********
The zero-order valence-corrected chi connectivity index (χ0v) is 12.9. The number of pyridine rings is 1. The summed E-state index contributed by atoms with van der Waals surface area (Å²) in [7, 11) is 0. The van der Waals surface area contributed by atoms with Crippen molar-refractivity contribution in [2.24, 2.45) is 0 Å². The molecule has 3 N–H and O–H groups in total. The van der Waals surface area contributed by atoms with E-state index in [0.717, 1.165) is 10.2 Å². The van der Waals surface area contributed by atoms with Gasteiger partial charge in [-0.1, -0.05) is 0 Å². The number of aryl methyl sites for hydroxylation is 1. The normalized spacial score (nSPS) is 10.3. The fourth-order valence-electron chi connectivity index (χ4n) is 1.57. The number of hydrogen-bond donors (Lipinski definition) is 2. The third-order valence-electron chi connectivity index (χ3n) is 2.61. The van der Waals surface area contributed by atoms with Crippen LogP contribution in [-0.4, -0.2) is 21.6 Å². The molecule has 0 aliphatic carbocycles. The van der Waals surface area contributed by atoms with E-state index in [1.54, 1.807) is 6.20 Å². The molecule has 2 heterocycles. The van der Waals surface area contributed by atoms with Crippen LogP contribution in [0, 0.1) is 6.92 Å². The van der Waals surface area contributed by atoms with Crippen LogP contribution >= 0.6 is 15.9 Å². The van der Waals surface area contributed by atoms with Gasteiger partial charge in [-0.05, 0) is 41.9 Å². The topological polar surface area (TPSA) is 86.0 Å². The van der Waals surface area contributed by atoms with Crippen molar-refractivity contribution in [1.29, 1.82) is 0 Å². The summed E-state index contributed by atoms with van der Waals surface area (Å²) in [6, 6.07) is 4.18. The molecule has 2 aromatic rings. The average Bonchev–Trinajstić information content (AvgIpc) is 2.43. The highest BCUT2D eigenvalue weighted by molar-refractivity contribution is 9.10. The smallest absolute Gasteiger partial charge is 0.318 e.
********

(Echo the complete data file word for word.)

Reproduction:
The zero-order valence-corrected chi connectivity index (χ0v) is 12.9. The number of pyridine rings is 1. The summed E-state index contributed by atoms with van der Waals surface area (Å²) in [7, 11) is 0. The van der Waals surface area contributed by atoms with Crippen molar-refractivity contribution in [2.24, 2.45) is 0 Å². The molecule has 3 N–H and O–H groups in total. The van der Waals surface area contributed by atoms with E-state index in [0.717, 1.165) is 10.2 Å². The van der Waals surface area contributed by atoms with Gasteiger partial charge in [-0.1, -0.05) is 0 Å². The number of aryl methyl sites for hydroxylation is 1. The normalized spacial score (nSPS) is 10.3. The fourth-order valence-electron chi connectivity index (χ4n) is 1.57. The number of hydrogen-bond donors (Lipinski definition) is 2. The third-order valence-electron chi connectivity index (χ3n) is 2.61. The van der Waals surface area contributed by atoms with Crippen LogP contribution in [-0.4, -0.2) is 21.6 Å². The molecule has 0 aliphatic carbocycles. The van der Waals surface area contributed by atoms with E-state index in [1.54, 1.807) is 6.20 Å². The molecule has 2 heterocycles. The van der Waals surface area contributed by atoms with Crippen LogP contribution in [0, 0.1) is 6.92 Å². The van der Waals surface area contributed by atoms with Crippen LogP contribution >= 0.6 is 15.9 Å². The van der Waals surface area contributed by atoms with Gasteiger partial charge in [-0.05, 0) is 41.9 Å². The topological polar surface area (TPSA) is 86.0 Å². The van der Waals surface area contributed by atoms with Crippen molar-refractivity contribution in [1.29, 1.82) is 0 Å². The summed E-state index contributed by atoms with van der Waals surface area (Å²) in [6, 6.07) is 4.18. The molecule has 2 aromatic rings. The average Bonchev–Trinajstić information content (AvgIpc) is 2.43. The highest BCUT2D eigenvalue weighted by molar-refractivity contribution is 9.10. The smallest absolute Gasteiger partial charge is 0.318 e.